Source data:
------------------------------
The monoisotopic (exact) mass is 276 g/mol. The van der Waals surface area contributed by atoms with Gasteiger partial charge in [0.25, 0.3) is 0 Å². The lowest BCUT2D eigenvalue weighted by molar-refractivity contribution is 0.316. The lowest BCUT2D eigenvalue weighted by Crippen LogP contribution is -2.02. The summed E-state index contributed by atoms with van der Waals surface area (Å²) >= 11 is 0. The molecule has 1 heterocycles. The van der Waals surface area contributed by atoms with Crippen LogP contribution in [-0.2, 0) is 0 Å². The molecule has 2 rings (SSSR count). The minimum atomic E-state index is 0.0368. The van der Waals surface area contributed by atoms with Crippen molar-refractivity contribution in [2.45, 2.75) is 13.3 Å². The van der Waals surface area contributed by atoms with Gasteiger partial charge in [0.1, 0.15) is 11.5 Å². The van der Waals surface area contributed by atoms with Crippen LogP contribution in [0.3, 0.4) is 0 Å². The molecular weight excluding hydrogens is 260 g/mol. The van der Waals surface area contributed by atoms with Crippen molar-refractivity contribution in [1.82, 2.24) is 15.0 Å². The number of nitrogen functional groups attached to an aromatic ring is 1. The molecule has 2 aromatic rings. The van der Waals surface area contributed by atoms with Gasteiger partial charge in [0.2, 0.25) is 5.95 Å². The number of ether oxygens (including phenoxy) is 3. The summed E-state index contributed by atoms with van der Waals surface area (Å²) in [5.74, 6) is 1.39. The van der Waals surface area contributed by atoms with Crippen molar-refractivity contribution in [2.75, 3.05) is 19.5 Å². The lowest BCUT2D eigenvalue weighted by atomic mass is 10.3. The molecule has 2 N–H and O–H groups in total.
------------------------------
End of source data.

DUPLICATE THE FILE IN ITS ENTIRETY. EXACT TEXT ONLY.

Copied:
The monoisotopic (exact) mass is 276 g/mol. The van der Waals surface area contributed by atoms with Gasteiger partial charge in [0.25, 0.3) is 0 Å². The lowest BCUT2D eigenvalue weighted by molar-refractivity contribution is 0.316. The lowest BCUT2D eigenvalue weighted by Crippen LogP contribution is -2.02. The summed E-state index contributed by atoms with van der Waals surface area (Å²) >= 11 is 0. The molecule has 1 heterocycles. The van der Waals surface area contributed by atoms with Crippen LogP contribution in [-0.2, 0) is 0 Å². The molecule has 2 rings (SSSR count). The minimum atomic E-state index is 0.0368. The van der Waals surface area contributed by atoms with Crippen molar-refractivity contribution in [2.45, 2.75) is 13.3 Å². The van der Waals surface area contributed by atoms with Gasteiger partial charge in [0.1, 0.15) is 11.5 Å². The van der Waals surface area contributed by atoms with Crippen LogP contribution in [0.3, 0.4) is 0 Å². The molecular weight excluding hydrogens is 260 g/mol. The van der Waals surface area contributed by atoms with Crippen molar-refractivity contribution in [1.82, 2.24) is 15.0 Å². The number of nitrogen functional groups attached to an aromatic ring is 1. The molecule has 2 aromatic rings. The van der Waals surface area contributed by atoms with Gasteiger partial charge in [0.2, 0.25) is 5.95 Å². The number of ether oxygens (including phenoxy) is 3. The summed E-state index contributed by atoms with van der Waals surface area (Å²) in [5.74, 6) is 1.39. The van der Waals surface area contributed by atoms with Crippen molar-refractivity contribution in [2.75, 3.05) is 19.5 Å². The lowest BCUT2D eigenvalue weighted by atomic mass is 10.3. The molecule has 2 N–H and O–H groups in total.